Dulux Paint Repels Ghost

Dulux indoor house paint is being advertised in a television commercial featuring a ghost. The camera opens on a house in the woods. We hear the distant sound of a woman singing. We’re now on the first floor. The dog looks up, woken by the sound. The couple in the bed behind are roused by the song. The man cautiously goes downstairs to investigate. As he walks down the corridor on the ground floor we see a shot of a ghost flying past in the room behind him. He looks into the study with a piano. No, she’s not there. And then shock!!!

Dulux Ghost in television commercial

She’s there in front of him, dressed in Victorian clothing. Stirring strings alert us to the danger element. He runs. She pursues. The camera moves to the man’s partner coming down the stairs. He’s running through rooms. The ghost is flying through walls. Dodging ladders and boxes, the man runs through an open doorway. The ghost speeds towards a freshly painted wall, meaning to pass through it and continue chasing him but she bounces straight off and ends up on the floor, unconscious. The final text: “Nothing repels like Dulux Wash & Wear Advanced. Worth Doing, Worth Dulux.” Click on the image below to play the video.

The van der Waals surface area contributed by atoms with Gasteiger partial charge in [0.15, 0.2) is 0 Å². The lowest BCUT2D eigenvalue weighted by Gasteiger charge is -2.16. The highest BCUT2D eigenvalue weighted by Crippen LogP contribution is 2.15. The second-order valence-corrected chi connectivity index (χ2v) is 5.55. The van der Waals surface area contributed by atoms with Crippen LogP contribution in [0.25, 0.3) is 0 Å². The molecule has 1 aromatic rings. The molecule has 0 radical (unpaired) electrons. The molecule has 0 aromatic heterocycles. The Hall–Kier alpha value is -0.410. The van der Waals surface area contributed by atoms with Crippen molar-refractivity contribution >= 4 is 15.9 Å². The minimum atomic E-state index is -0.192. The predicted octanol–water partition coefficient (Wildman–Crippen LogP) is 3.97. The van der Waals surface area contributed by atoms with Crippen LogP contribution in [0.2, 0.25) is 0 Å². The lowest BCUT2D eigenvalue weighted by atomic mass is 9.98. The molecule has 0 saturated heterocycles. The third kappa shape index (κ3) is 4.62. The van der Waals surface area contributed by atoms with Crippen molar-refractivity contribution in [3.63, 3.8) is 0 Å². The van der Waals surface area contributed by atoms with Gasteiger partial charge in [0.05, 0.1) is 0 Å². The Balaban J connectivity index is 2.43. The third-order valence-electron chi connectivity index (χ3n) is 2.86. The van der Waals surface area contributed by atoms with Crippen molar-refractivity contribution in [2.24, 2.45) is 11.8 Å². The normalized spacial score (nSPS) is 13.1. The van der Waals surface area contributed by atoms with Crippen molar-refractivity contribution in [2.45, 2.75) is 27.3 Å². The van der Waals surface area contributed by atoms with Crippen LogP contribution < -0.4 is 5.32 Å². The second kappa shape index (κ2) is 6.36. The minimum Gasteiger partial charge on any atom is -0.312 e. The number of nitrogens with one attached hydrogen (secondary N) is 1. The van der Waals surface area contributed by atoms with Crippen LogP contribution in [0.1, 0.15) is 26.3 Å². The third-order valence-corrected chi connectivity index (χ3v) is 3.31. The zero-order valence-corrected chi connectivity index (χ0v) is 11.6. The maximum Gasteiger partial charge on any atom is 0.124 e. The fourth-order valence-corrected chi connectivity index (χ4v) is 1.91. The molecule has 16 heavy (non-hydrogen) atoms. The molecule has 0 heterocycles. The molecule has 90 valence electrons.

Dulux Ghost was developed at Clemenger BBDO, Melbourne, Australia, by creative directors Emma Hill & Josh Robbins, creative team Linda Honan and Hilary Badger, and agency producer Sandi Gracin. Print producer was Robin Bowles.

Filming was shot in a former summer palace outside Kiev in the Ukraine, by director Garth Davis via Exit Films, with director of photography Greig Fraser.

Editor was Michael Houlihan at Mike Reed Partners Post Production.

Stuart White and Richard Lambert of Fin Design & Effects looked after tape finish.

Media production is provided by OMD.

Music/Sound was provided by Elliot Wheeler at Nylon Studios, and Human Worldwide Music and Sound Design.

2 Replies to “Dulux Paint Repels Ghost”

  1. This is quite a creative advert, but for Dulux, it is uncharacteristically unsettling. Whilst the ad is good and is pure fiction, you really have to worry about it’s effect on different age groups. Adults know that it is not real, but kids don’t. I read that children had nightmares after seeing this ad and it was banned as a result. Maybe this was true, but it is not up to the advertiser to ensure children that what they have seen is not real, that is the job of the parents.

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